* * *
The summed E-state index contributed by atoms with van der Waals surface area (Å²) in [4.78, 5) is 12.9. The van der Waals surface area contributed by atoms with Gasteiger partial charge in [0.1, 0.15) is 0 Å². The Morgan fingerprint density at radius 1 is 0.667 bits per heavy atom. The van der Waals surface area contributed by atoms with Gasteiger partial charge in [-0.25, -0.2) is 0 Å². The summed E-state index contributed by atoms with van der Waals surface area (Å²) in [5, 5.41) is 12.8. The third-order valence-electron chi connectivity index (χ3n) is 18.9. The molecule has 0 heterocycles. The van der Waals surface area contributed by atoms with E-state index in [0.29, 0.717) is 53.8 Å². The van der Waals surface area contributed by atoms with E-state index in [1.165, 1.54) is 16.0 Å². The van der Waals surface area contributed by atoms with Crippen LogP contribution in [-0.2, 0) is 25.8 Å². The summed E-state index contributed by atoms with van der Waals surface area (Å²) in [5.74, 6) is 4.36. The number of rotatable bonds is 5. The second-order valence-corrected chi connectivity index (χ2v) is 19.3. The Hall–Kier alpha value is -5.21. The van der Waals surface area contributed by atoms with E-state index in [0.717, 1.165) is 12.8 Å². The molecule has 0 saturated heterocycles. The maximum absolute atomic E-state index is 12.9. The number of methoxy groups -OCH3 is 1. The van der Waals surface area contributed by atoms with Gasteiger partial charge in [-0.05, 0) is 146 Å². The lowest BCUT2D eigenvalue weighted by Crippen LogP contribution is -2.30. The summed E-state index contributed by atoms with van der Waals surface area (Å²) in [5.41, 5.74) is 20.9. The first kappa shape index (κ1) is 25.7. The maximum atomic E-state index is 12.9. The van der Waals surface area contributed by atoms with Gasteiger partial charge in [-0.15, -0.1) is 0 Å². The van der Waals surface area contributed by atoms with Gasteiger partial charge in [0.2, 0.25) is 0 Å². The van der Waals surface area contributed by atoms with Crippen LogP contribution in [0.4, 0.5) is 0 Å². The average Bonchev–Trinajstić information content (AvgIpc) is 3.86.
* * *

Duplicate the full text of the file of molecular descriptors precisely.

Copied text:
The summed E-state index contributed by atoms with van der Waals surface area (Å²) in [4.78, 5) is 12.9. The van der Waals surface area contributed by atoms with Gasteiger partial charge in [0.1, 0.15) is 0 Å². The Morgan fingerprint density at radius 1 is 0.667 bits per heavy atom. The van der Waals surface area contributed by atoms with Gasteiger partial charge in [-0.25, -0.2) is 0 Å². The summed E-state index contributed by atoms with van der Waals surface area (Å²) in [5, 5.41) is 12.8. The third-order valence-electron chi connectivity index (χ3n) is 18.9. The molecule has 0 heterocycles. The van der Waals surface area contributed by atoms with E-state index in [0.29, 0.717) is 53.8 Å². The van der Waals surface area contributed by atoms with E-state index in [1.165, 1.54) is 16.0 Å². The van der Waals surface area contributed by atoms with Crippen LogP contribution in [-0.2, 0) is 25.8 Å². The summed E-state index contributed by atoms with van der Waals surface area (Å²) in [5.74, 6) is 4.36. The number of rotatable bonds is 5. The second-order valence-corrected chi connectivity index (χ2v) is 19.3. The Hall–Kier alpha value is -5.21. The van der Waals surface area contributed by atoms with E-state index in [0.717, 1.165) is 12.8 Å². The molecule has 0 saturated heterocycles. The maximum absolute atomic E-state index is 12.9. The number of methoxy groups -OCH3 is 1. The van der Waals surface area contributed by atoms with Gasteiger partial charge in [-0.05, 0) is 146 Å². The lowest BCUT2D eigenvalue weighted by Crippen LogP contribution is -2.30. The summed E-state index contributed by atoms with van der Waals surface area (Å²) in [5.41, 5.74) is 20.9. The first kappa shape index (κ1) is 25.7. The maximum atomic E-state index is 12.9. The van der Waals surface area contributed by atoms with Gasteiger partial charge in [-0.15, -0.1) is 0 Å². The van der Waals surface area contributed by atoms with Gasteiger partial charge in [0.2, 0.25) is 0 Å². The van der Waals surface area contributed by atoms with Crippen LogP contribution in [0.4, 0.5) is 0 Å². The average Bonchev–Trinajstić information content (AvgIpc) is 3.86.